Emma lived a long faithful life, a member of the Wood household, beloved and admired by all. She was kind, good, industrious, intelligent and faithful to the end of her days, and never complained. In 1883 her health failed and she requested to be moved up closer into what is now Bountiful, where she could easily walk to church in the Bountiful Tabernacle or to the Co-op Store and so on. Daniel kindly granted her wish and moved her into a three room adobe house on what is now Second North and Main Street where she quietly restfully spent her last four years of life. Her daughter and Daniel spent part times in turn with her. She departed this life a splendid saintly woman 23 September 1888 and was buried beside her small son in the Daniel Wood cemetery As she had requested.

A tribute taken from Relief Society minutes dated 14 January 1889 meeting held at the tabernacle with President Lusina Sessions, counselors Nancy Willey, and Pamelia Thompson:

OBITUARY

Died at East Bountiful, Davis County, Utah after an illness of two months, September 23, 1888--Emma Maria Ellis Wood, beloved wife of Daniel Wood. Deceased was born July 1824 at Plymouth, England. Baptized February 25, 1851 by Charles Phelps. She embraced the order of plural marriage was the mother of six children and 23 grandchildren at the time of her death.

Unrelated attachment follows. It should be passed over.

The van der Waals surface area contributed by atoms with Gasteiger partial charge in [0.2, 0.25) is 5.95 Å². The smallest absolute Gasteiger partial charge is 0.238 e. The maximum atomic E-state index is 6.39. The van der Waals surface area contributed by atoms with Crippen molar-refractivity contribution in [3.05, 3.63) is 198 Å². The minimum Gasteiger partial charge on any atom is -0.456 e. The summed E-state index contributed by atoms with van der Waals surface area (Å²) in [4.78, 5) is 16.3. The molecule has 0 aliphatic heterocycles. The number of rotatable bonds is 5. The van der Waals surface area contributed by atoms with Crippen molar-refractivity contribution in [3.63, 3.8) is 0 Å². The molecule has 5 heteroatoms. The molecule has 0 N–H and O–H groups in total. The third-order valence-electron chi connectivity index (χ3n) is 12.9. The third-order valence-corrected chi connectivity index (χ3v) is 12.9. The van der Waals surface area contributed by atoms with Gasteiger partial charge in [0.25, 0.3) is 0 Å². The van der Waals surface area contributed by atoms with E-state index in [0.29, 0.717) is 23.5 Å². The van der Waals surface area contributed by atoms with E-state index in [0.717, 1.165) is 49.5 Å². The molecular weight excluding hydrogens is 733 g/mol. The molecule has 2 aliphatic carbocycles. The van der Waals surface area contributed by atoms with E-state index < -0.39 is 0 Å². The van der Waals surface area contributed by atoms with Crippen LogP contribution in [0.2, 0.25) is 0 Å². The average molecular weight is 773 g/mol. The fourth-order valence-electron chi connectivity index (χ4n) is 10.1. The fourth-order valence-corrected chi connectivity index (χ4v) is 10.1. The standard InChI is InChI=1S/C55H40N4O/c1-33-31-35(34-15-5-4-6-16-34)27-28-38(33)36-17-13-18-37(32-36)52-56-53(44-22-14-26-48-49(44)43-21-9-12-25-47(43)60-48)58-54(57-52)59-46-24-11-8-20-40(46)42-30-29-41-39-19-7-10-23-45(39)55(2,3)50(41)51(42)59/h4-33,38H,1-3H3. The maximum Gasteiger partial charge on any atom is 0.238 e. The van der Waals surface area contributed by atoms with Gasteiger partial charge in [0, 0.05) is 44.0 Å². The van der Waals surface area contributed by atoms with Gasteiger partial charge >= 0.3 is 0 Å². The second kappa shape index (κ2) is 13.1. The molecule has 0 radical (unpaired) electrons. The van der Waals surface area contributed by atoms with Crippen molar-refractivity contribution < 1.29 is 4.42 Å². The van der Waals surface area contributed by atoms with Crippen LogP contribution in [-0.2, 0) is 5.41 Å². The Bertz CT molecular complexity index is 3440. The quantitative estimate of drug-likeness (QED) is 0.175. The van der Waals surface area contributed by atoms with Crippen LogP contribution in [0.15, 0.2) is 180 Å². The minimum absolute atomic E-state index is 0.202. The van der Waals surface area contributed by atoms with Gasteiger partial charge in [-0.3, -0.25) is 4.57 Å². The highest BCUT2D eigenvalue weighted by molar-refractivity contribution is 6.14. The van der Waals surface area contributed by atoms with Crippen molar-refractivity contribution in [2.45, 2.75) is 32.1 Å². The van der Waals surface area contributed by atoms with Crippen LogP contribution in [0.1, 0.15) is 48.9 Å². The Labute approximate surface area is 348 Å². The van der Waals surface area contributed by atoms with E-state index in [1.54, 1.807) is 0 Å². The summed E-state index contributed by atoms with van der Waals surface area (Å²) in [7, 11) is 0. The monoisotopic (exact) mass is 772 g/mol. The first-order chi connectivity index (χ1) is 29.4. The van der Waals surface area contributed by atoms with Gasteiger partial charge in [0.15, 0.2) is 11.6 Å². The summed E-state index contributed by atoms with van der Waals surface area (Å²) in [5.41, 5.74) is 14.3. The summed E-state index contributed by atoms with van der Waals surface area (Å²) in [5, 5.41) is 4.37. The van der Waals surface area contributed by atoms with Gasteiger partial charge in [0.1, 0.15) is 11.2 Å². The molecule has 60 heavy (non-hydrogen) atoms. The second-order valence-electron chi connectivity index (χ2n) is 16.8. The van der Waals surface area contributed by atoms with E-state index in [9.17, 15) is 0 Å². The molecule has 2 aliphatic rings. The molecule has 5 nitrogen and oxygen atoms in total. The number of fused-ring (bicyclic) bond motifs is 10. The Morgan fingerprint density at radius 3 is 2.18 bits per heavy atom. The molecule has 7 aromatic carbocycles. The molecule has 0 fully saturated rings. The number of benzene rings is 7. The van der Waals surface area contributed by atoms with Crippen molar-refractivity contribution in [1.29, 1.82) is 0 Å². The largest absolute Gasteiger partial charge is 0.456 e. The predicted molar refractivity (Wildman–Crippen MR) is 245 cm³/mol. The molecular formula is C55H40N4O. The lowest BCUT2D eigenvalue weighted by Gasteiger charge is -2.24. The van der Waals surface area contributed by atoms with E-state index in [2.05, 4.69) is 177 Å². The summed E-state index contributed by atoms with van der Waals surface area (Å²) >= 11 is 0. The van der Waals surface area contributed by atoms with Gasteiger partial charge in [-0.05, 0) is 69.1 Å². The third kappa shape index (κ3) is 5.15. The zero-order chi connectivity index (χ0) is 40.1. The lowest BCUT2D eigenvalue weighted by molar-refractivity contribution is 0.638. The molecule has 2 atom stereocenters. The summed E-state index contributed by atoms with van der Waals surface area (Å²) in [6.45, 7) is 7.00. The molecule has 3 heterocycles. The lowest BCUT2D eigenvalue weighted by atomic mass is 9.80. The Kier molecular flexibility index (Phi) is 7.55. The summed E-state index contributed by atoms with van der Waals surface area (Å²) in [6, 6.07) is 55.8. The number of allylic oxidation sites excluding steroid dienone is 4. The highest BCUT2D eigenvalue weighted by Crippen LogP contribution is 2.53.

Sister Wood was a faithful member of the Relief Society and labored in.the capacity of a teacher for many years was always faithful to her meetings and fulfilled her duties honorably and died in full faith of the gospel and in the hope of a glorious resurrection and as teachers of the Relief Society, we feel to offer to her memory the following:
 

RESOLUTION OF RESPECT

Whereas in the providence of our Heavenly Father he has seen fit to take from our Society our Sister Emma Maria Wood, and whereas our departed friend and Sister was worthy of our warmest affection, we feel that proper recognition of her goodness and virtue be had among us. Therefore be it resolved that we as members of the Relief Society of East Bountiful deeply mourn the loss of our Sister and hold her name in affectionate remembrance. Resolved that we extend our sympathy to her family and that we try to live that we may be prepared to meet her when we have finished our work here below. Resolved that these resolutions be put on record, and also a copy be sent the Women's Exponent.

Ann Dustin
Jane Holt
Ester Sessions--Committee

This was faithfully carried out.

Retyped from typed copy by
Norma Jean M. Wood
24 February 1990 1